As we shall see on our further analysis, the modern and the contemporary view upon the mythological quest uses mainly the baroque and mannerist patterns and clearly than ever the search seems to focus on looking for an ancestral and androgynous cosmic unity. Also from the entangled initiatory journey toward the symbolic death and rebirth of the Universe, it seems to preserve only the spiny nature of the wandering, a vertigo which often became excess of memory, and with less emphasis on its results, as a subtle symbol for the limpidness of our culture.
Old Myths for New Interpretations
After we have grasped some of the ancient representations of the labyrinthine quest, deeply nurtured by psychology and mythology, we find ourselves compelled to sketch further the main traits of another structure even more complex, the tessellated dream maze as reflected by Christopher Nolan’s film Inception (2010).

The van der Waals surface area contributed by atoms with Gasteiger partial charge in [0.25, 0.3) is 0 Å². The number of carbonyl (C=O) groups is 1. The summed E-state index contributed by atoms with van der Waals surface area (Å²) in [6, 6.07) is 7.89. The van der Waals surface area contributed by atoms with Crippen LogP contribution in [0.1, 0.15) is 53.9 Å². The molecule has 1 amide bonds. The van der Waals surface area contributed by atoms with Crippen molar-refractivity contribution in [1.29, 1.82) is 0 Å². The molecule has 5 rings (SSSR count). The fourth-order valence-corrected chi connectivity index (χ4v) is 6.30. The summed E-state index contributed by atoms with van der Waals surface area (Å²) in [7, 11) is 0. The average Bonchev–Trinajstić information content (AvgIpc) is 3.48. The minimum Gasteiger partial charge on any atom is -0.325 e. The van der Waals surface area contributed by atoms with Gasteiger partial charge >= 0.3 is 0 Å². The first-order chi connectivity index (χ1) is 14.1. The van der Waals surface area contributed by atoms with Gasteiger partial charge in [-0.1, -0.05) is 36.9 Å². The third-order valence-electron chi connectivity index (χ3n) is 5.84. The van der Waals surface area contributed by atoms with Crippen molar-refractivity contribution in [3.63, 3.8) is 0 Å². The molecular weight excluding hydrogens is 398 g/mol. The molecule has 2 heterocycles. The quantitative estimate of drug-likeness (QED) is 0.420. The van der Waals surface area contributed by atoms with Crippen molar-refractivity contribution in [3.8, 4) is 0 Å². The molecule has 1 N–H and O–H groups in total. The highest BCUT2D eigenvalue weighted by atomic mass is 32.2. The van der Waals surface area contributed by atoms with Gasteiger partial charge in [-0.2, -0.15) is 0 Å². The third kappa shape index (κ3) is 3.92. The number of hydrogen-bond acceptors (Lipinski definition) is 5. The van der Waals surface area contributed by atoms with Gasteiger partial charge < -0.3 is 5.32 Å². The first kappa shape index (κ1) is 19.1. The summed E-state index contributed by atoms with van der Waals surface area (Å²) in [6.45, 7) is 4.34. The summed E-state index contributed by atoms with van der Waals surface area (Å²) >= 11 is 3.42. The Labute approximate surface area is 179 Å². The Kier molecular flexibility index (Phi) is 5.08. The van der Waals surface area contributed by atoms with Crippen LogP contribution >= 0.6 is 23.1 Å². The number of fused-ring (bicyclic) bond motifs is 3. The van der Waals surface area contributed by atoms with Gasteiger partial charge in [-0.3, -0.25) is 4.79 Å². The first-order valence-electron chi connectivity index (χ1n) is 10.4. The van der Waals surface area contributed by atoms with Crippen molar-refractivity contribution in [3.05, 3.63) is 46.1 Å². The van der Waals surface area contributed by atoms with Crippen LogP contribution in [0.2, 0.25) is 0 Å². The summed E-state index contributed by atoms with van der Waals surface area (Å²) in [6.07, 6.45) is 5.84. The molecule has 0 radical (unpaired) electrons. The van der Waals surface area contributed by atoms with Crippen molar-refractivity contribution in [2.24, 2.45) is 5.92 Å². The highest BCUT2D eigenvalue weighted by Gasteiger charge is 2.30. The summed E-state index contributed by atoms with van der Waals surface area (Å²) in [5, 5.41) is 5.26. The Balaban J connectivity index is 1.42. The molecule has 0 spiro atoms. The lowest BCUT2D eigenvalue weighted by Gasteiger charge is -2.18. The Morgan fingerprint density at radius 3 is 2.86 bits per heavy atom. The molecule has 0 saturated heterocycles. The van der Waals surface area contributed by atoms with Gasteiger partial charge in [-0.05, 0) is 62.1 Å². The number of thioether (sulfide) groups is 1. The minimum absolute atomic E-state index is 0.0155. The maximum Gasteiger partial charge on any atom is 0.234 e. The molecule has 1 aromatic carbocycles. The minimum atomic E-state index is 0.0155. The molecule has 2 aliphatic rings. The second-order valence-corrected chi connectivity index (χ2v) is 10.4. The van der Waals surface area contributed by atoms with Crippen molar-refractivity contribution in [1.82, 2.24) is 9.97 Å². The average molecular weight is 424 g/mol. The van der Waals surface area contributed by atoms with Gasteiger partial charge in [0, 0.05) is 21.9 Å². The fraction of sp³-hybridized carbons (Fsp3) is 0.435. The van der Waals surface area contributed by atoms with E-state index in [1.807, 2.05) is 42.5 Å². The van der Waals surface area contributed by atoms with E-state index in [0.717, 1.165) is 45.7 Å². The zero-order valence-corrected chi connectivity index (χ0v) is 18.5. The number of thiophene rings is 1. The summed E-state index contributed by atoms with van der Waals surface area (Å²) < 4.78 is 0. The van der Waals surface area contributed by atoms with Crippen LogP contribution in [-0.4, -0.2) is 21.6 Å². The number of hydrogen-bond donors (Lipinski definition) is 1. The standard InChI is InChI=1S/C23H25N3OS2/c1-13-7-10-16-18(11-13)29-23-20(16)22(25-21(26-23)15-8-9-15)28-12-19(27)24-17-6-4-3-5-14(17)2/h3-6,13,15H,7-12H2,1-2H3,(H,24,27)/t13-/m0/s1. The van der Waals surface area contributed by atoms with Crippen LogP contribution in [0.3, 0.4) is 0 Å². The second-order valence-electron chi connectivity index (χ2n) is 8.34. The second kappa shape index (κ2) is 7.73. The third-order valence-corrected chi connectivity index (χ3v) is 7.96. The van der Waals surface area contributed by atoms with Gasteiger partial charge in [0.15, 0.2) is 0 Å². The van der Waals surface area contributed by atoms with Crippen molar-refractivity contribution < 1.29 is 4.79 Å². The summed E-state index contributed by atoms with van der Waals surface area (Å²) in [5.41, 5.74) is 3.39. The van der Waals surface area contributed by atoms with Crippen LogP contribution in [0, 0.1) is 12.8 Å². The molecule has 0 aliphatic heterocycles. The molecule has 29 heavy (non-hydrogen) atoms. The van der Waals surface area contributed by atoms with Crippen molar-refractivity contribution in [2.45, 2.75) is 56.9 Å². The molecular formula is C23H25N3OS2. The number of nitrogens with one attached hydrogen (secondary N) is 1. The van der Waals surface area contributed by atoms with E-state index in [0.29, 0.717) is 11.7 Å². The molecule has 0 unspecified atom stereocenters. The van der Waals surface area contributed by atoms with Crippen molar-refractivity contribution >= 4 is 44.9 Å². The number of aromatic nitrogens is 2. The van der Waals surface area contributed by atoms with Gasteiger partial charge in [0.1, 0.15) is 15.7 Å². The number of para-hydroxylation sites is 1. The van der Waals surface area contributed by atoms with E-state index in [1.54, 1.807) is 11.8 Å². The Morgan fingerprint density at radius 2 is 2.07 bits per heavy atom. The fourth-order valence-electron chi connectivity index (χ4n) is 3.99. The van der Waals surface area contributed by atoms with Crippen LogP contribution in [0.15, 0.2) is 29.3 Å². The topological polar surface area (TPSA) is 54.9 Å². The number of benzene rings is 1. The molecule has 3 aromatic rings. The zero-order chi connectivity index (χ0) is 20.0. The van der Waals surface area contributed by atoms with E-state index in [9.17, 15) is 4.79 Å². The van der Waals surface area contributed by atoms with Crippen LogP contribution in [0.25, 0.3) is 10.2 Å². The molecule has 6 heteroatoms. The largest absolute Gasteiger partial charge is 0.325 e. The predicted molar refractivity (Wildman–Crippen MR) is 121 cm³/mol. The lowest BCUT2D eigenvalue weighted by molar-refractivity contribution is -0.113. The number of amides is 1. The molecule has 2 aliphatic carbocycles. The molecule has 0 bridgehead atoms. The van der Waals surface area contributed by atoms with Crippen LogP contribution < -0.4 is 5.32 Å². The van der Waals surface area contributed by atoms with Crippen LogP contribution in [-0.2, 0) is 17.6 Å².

Basically, at first glance, Nolan’s film story seems to have an espionage plot. Dom Cobb is a skilled thief that can access people s minds and steal their deepest secrets, yet he is also an outcast who cannot turn back to the ones who loves. A powerful business man, Saito requests him, in order to regain his freedom, to plant the notion of a disastrous father – son relationship in Robert Fischer’s mind and consequently the idea of selling his father business empire whose inheritor he is. Cobb assumes the task and gathers a team of specialists to develop a baroque and layered structure of dreams in order to accomplish this terrorist mission. Still, the plot opens to the real essence of the film: caught in his dream-world, Cobb can no longer create dreams because he did not succeed in managing his inner life anymore. By dreaming, he reaches only what Freud designated as the manifest content (in fact, the scenario) of the dreams, while the latent content (the dream-thoughts) is to be discovered afterwards, haunting him as the shadow image of his wife Mal, who apparently killed herself due to his previous dreamworks, and frequently appears attempting to stop him. Therefore he finds Ariadne, the younger architect recruit of the dreamer’s team to help him focus the dreaming world.